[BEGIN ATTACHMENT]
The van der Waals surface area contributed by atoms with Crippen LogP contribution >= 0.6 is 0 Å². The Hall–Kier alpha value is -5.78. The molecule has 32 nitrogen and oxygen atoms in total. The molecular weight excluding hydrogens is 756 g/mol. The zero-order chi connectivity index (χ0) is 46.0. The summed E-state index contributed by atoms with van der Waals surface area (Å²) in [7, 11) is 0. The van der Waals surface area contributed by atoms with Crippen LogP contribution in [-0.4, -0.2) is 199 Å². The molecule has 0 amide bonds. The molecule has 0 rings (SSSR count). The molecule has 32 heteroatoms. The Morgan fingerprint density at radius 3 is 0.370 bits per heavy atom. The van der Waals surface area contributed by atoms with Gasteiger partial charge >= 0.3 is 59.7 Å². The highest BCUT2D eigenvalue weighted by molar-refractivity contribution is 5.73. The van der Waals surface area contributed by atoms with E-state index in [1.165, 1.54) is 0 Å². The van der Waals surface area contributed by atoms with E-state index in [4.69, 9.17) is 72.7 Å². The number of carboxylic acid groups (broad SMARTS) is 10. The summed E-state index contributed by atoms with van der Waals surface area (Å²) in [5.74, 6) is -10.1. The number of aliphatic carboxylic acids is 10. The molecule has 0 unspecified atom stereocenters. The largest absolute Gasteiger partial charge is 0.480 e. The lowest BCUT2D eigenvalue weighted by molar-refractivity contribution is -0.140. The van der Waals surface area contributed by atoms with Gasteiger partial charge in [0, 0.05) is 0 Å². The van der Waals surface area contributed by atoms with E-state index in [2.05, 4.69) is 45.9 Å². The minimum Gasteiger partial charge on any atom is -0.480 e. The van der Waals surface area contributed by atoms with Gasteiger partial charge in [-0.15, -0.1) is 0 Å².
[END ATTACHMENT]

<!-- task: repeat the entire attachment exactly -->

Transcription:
The van der Waals surface area contributed by atoms with Crippen LogP contribution >= 0.6 is 0 Å². The Hall–Kier alpha value is -5.78. The molecule has 32 nitrogen and oxygen atoms in total. The molecular weight excluding hydrogens is 756 g/mol. The zero-order chi connectivity index (χ0) is 46.0. The summed E-state index contributed by atoms with van der Waals surface area (Å²) in [7, 11) is 0. The van der Waals surface area contributed by atoms with Crippen LogP contribution in [-0.4, -0.2) is 199 Å². The molecule has 0 amide bonds. The molecule has 0 rings (SSSR count). The molecule has 32 heteroatoms. The Morgan fingerprint density at radius 3 is 0.370 bits per heavy atom. The van der Waals surface area contributed by atoms with Gasteiger partial charge >= 0.3 is 59.7 Å². The highest BCUT2D eigenvalue weighted by molar-refractivity contribution is 5.73. The van der Waals surface area contributed by atoms with E-state index in [1.165, 1.54) is 0 Å². The van der Waals surface area contributed by atoms with E-state index in [4.69, 9.17) is 72.7 Å². The number of carboxylic acid groups (broad SMARTS) is 10. The summed E-state index contributed by atoms with van der Waals surface area (Å²) in [5.74, 6) is -10.1. The number of aliphatic carboxylic acids is 10. The molecule has 0 unspecified atom stereocenters. The largest absolute Gasteiger partial charge is 0.480 e. The lowest BCUT2D eigenvalue weighted by molar-refractivity contribution is -0.140. The van der Waals surface area contributed by atoms with Gasteiger partial charge in [0, 0.05) is 0 Å². The van der Waals surface area contributed by atoms with E-state index in [2.05, 4.69) is 45.9 Å². The minimum Gasteiger partial charge on any atom is -0.480 e. The van der Waals surface area contributed by atoms with Gasteiger partial charge in [-0.15, -0.1) is 0 Å².